Hosted annually by the Department of Humanities, the Writing Contest contest showcases the writing talents of Illinois Tech undergraduate students from across the university.
2019 Writing Contest Details
All full-time Illinois Tech undergraduate students are invited to enter the 54th Annual Writing Contest. Full-time status is defined as being enrolled in at least 12 credit-hours in the current (Spring 2019) semester.
- Entries may include fiction, poetry, plays, nonfiction (such as essays, reviews, and technical or scientific papers), and essays by freshman. Nonfiction (including essays by freshman) should be readable by an educated person with no special training in the subject of the essay.
- All entries must include an entry form as a cover sheet attached to each entry. Forms are available in 218 Siegel Hall, or you can download one here.
- All entries must be submitted in duplicate. One should be typed, double-spaced, on 8.5" x 11" paper. Do not put your name on the paper copy itself or any of its pages. Deliver paper submissions to Greg Pulliam in the Department of Humanities, 218 Siegel Hall. The second copy should be submitted as an MS Word .DOC or .DOCX file to firstname.lastname@example.org. The document should be saved in one of the following formas: Lastname.Nonfiction.doc, Lastname.Poetry.doc, Lastname.Fiction.doc, or Lastname.Freshman.doc, depending on the category to which it will be entered.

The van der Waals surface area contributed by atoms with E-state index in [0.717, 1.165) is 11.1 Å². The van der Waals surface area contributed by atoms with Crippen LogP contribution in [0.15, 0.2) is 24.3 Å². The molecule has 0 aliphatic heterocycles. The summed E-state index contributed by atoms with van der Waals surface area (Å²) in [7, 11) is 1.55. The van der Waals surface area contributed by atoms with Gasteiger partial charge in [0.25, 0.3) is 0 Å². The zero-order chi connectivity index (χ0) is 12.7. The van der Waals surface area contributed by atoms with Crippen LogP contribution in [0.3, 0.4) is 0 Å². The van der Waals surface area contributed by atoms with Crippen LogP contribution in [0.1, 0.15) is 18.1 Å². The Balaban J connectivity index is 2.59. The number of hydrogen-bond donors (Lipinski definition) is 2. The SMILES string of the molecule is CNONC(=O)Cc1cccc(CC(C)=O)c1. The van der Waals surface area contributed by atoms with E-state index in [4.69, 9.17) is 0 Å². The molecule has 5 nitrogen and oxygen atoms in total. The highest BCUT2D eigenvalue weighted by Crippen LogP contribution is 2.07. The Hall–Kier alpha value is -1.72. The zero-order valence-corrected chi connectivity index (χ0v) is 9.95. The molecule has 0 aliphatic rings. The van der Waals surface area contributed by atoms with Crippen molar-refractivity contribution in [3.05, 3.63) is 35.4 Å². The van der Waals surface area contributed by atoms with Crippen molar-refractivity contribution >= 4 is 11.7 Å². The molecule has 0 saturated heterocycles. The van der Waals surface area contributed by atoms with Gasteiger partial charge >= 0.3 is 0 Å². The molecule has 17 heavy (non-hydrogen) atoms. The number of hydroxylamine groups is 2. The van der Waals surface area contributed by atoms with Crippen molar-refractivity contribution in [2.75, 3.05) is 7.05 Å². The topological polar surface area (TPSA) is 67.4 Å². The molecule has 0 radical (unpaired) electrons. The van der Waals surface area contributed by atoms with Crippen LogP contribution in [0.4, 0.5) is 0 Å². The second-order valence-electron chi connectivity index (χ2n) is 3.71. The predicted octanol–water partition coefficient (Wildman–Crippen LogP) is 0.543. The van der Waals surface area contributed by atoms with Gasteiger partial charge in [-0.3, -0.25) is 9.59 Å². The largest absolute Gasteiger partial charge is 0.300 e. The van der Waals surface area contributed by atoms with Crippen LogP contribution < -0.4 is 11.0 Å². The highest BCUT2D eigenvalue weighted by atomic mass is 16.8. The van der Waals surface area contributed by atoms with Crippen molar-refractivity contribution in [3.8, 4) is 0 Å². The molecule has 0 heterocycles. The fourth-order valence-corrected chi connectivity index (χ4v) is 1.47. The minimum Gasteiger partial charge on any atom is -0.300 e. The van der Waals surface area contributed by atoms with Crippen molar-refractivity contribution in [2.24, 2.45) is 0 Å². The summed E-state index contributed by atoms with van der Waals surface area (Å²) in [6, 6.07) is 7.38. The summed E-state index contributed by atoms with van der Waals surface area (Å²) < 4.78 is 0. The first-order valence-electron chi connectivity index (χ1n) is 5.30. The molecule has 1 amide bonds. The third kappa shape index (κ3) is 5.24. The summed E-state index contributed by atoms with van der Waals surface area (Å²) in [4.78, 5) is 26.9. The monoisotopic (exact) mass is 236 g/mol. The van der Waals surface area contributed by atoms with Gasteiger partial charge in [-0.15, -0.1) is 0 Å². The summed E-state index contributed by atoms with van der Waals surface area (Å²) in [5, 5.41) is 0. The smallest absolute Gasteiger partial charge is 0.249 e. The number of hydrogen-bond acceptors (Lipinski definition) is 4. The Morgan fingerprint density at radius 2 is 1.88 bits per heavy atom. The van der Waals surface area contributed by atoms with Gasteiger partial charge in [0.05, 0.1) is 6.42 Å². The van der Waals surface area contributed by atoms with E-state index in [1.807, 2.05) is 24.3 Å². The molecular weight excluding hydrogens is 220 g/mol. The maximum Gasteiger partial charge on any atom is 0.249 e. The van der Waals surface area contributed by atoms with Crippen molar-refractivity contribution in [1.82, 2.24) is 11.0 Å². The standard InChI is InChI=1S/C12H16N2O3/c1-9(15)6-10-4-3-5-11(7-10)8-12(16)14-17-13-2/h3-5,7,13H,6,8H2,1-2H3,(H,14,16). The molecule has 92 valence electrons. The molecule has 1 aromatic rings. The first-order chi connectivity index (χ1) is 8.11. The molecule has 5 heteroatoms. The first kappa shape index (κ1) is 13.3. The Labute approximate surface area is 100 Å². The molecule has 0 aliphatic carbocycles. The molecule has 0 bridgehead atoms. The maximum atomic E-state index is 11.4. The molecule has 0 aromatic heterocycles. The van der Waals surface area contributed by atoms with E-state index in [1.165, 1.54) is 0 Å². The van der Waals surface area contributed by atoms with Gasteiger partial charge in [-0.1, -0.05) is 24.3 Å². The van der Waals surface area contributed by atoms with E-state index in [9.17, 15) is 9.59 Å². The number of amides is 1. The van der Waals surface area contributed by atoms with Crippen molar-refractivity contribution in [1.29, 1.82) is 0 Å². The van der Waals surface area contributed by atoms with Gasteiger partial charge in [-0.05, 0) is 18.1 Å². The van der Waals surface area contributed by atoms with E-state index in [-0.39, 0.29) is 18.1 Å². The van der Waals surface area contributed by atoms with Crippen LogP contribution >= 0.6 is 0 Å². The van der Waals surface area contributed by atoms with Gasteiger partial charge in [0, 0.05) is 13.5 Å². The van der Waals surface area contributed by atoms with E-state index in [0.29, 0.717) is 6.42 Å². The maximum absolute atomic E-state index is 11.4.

- You may enter several categories, and you may submit more than one entry in a category. Limit of one prize per category to any one student.
- You are encouraged to submit work that has been the subject of a class assignment, but please send a clean copy, free of any comments, marks, or grades.
- Entries will not be returned, so keep a copy for your records.
- All submitted short stories and plays will be considered for the Edwin H. Lewis Prize for Fiction. Submissions must be limited to no more than 25 double-spaced pages.
- All submitted poems or groups of poems will be considered for the Mollie Cohen Poetry Prize, which seeks to honor the effort to master the art of poetry rather than the exhibition of emotions. You may submit as many poems you wish; however, multiple poems by the same student will be judged as a single entry.